I tried putting the bike on the centerstand and it is more difficullt than before but I did it with no drama, although I doubt I could do it with loaded luggage on it now. BUT I don't think I've ever used the centrestand whilst 'loaded' usually just while it's parked in the garage, so for me this isn't an issue.

In a nutshell, it has changed riding my GT drastically, I should have done it ages ago and not wasted time dithering, listening and reading about the arguments for and against. If you are like me 'coping' with your bike being 'just that tiny fraction too tall' don't just cope with it. Get it lowered, it makes a WORLD of difference. I've always loved my Tracer, now I love it even more (which I didn't think possible)

Cheers

Steve

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Grip Puppies and mirror extensions:
50184353692_2f2f32ec4b_c.jpg

New tires and valve stems tonight:
50184096236_c343c0ea1c_c.jpg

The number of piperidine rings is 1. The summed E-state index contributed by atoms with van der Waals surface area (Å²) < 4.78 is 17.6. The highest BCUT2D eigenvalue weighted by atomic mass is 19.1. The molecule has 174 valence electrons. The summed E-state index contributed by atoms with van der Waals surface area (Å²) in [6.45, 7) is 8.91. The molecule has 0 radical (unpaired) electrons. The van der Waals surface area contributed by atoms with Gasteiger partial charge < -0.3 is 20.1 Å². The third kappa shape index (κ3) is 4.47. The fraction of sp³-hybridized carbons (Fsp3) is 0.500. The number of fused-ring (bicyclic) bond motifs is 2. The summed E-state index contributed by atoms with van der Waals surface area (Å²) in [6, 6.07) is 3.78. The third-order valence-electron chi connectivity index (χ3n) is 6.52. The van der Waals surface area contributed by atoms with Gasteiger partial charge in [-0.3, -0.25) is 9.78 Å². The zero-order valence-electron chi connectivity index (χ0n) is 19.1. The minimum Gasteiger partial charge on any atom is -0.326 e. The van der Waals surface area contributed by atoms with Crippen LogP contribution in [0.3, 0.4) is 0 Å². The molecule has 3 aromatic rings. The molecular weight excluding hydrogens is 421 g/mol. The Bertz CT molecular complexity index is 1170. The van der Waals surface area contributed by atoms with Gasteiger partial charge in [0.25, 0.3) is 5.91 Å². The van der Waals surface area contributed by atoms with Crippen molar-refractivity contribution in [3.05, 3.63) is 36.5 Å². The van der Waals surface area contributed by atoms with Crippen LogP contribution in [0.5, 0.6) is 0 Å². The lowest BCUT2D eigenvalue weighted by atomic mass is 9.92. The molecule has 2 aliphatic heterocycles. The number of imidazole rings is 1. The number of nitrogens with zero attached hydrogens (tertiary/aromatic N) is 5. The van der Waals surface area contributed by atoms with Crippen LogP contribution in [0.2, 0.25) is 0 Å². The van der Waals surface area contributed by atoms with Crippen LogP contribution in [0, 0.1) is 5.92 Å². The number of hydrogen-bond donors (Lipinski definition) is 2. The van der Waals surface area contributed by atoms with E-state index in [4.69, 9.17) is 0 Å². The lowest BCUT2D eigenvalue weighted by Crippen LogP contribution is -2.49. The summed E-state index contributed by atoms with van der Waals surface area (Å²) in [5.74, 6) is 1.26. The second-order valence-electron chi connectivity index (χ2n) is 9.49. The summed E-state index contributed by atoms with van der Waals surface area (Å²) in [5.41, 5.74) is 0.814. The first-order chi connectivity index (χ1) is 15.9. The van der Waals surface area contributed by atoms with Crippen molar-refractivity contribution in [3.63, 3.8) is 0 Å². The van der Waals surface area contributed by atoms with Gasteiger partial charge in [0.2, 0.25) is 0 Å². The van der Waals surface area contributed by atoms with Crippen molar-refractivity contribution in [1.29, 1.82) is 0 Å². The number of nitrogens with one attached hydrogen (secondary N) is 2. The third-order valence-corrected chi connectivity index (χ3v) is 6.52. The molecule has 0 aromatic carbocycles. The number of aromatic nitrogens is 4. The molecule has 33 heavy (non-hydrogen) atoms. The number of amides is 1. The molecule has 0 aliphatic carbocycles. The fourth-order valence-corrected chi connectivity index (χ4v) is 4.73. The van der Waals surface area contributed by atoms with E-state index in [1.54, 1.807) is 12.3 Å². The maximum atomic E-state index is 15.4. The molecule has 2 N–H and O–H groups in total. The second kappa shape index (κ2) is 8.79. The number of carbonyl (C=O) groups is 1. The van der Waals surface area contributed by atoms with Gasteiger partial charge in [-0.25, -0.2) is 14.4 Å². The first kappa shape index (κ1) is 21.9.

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On 8/1/2020 at 5:12 PM, sterlinggold said:

I might go back to a regular cable as I'm pretty sure the magura is leaking from the shaft, it's a great system when it works but honestly cannot recommend it wholeheartedly. 

I've broken a couple of clutch cables over the years, and I've also had numerous hydraulic clutch failures (mostly in cars, but once on a bike). Having experienced both, I much prefer cables. I understand the appeal of hydraulic actuation, but cables are cheap and simple. It's a $20 part that I can proactively replace every 24k miles while I have the bike apart for valve adjustment. 

The Magura system seems like too much expense and complexity for marginal gain. The slipper clutch seems like the far better way to go if you want lighter clutch feel. 

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On 8/3/2020 at 10:30 AM, keithu said:

I've broken a couple of clutch cables over the years, and I've also had numerous hydraulic clutch failures (mostly in cars, but once on a bike). Having experienced both, I much prefer cables. I understand the appeal of hydraulic actuation, but cables are cheap and simple. It's a $20 part that I can proactively replace every 24k miles while I have the bike apart for valve adjustment.